An arctic like wind swept across the snow covered fields that January day while hunting with a buddy off Old Mine Road in the Delaware Water Gap. The little thermometer dangling from my field jacket said 17°F, but it felt more like 40 below. Suddenly out of nowhere it appeared, a bobcat slowly sneaking through the little bluestem and cedar succession field. This was the first animal we had encountered all morning -there was nothing moving or flying in this bone-chilling cold. Then from about 20-yards away it saw us and froze in its tracks. It looked at us, just for a second, and then got down low and continued to stalk using the tan colored bluestem grass for cover. When it neared the thorny hedgerow it perked up its ears and pounced fast and hard disappearing behind a tuft of snow covered grass. When it looked up from the grass, flashes of red appeared flapping from its mouth! A male cardinal! The cat watched us there for a full minute, holding the cardinal tightly in its mouth, with almost an expression of relief and satisfaction. I quickly snapped off a few photos and then it turned and as stealthy as it came in, the predator slid off into the underbrush without a sound with its now lifeless prey.
To Be or to Be "Eaten", that is Question
I had previously sent this bobcat photo around to a few friends who I knew would appreciate what I had witnessed in the wild. Predator prey interaction captured by the camera, and a State Endangered bobcat too boot! They all agreed it was very cool to have seen a bobcat, bobcats are a beautiful animal and how lucky I was to be in the right place at the right time. These comments were consistent. But then, they would follow with a comment about the bird and its death. These comments varied in tone and content.
Some felt bad or sad for the bird, or asked why couldn't the bobcat have kill a mouse instead. Some were upset by the bobcat's actions of killing the bird. Some even said how they hated that it was a cardinal that was killed and could it have been some other "less showy bird" to fall to the bobcat. Others cheered the bobcat for finding food in 17 degree weather so it would live another day. While some wondered if it caught the cardinal for food for its young to help the next generation of this species survive through winter. The comments provided very different perspectives on a very natural process - the food chain, the very basis of existence.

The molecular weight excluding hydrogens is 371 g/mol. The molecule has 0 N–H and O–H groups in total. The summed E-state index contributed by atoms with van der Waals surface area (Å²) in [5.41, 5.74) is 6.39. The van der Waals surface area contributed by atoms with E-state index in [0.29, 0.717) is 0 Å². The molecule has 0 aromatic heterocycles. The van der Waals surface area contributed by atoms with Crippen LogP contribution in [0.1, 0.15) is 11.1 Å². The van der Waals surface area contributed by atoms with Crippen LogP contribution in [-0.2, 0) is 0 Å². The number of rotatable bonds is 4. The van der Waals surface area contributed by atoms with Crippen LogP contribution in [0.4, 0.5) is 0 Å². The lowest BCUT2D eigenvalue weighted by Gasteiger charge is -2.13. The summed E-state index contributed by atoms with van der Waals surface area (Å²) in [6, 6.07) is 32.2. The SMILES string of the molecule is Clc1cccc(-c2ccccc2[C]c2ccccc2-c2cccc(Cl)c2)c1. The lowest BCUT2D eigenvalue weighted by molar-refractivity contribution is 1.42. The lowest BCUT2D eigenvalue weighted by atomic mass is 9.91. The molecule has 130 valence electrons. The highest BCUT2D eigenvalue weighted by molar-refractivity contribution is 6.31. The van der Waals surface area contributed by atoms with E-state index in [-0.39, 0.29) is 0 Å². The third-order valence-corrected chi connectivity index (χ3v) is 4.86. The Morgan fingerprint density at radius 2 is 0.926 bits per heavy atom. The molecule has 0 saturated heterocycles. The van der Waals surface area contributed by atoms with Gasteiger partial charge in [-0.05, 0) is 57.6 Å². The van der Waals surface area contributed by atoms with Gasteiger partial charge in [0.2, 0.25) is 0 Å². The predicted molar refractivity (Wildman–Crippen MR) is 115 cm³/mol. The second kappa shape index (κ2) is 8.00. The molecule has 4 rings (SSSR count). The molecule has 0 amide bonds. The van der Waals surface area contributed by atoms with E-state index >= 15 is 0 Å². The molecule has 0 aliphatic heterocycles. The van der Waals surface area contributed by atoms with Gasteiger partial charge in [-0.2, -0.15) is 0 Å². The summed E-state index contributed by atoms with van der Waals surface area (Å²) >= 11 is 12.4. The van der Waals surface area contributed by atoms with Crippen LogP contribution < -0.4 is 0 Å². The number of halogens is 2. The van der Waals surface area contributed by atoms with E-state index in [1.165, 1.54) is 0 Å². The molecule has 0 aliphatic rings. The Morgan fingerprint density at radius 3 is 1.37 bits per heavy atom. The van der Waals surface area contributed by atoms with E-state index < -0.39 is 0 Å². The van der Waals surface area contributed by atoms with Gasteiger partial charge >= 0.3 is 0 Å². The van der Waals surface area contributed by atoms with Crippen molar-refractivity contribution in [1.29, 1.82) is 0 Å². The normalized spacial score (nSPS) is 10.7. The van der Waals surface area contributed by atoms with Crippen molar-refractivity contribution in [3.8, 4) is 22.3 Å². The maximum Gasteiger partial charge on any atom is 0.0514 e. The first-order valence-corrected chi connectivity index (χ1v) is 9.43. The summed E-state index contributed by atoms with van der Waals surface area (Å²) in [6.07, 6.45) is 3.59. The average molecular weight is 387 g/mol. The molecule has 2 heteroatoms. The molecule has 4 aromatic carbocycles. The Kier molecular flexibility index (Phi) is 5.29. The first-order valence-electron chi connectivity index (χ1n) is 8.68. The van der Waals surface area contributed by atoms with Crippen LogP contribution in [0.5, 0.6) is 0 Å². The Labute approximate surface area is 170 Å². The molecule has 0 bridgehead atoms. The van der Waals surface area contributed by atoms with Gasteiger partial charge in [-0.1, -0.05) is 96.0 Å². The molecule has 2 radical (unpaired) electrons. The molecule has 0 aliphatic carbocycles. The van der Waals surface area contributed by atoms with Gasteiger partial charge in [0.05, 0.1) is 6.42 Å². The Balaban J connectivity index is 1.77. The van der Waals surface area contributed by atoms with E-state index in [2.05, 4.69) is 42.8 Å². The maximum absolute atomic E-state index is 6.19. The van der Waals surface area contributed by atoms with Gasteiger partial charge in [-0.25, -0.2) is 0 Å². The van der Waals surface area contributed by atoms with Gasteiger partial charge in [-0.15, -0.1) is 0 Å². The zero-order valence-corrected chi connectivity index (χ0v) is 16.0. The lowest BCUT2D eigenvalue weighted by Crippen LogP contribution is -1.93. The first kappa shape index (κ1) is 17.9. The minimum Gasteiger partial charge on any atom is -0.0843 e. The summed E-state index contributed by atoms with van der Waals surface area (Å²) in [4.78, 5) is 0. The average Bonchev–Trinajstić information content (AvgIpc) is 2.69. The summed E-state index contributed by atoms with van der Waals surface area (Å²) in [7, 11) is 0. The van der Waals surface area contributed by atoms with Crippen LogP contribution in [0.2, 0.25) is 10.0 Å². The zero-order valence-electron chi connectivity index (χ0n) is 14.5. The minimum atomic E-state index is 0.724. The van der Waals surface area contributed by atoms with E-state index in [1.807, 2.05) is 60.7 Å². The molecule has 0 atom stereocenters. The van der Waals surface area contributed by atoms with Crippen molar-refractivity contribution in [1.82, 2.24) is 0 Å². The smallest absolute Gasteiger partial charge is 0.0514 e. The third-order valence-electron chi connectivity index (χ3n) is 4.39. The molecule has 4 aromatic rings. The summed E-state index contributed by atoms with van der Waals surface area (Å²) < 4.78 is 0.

Insight From a Friend
One of my friends who responded to my bobcat/cardinal photo email sent me the following:
"Up yonder I write a monthly poetry column featuring a seasonal poem by a Vermont writer ...check out: 'Red Removed' http://thenewsfrompoems.com/spring/ ...seeing your picture captures the exhilaration /triumph of the capture, not so much the tragedy of the pretty bird."
"That was a interesting response, very insightful," I thought. So I clicked the link and read the poem - "Red Removed'
Beautiful. Very apropos for what I witnessed that frozen day with the bobcat and the cardinal in the wilds of Warren County, NJ.
"That's the wonder of nature", I thought to myself after reflecting on the poem. "Life and death from different perspectives."
But it's those life and death moments in nature that define species roles in the existence of others. It also magnifies the importance of having quality habitat to provide those critical components to support the existence of a variety of species, ensuring the balance of life remains. A Greek proverb states, "Even a wolf will not stay -Where sounds no bleat to offer of prey."
I am proud to be a part of NJ Audubon because we are a conservation organization focusing our work to conserve the environment and restore critical habitat for the benefits of all NJ's wildlife. How we care for our landscape by stewarding our natural world and simultaneously seeking to engage more people in witnessing the wonders of nature is key to a meaningful, healthy, and enjoyable existence for all species.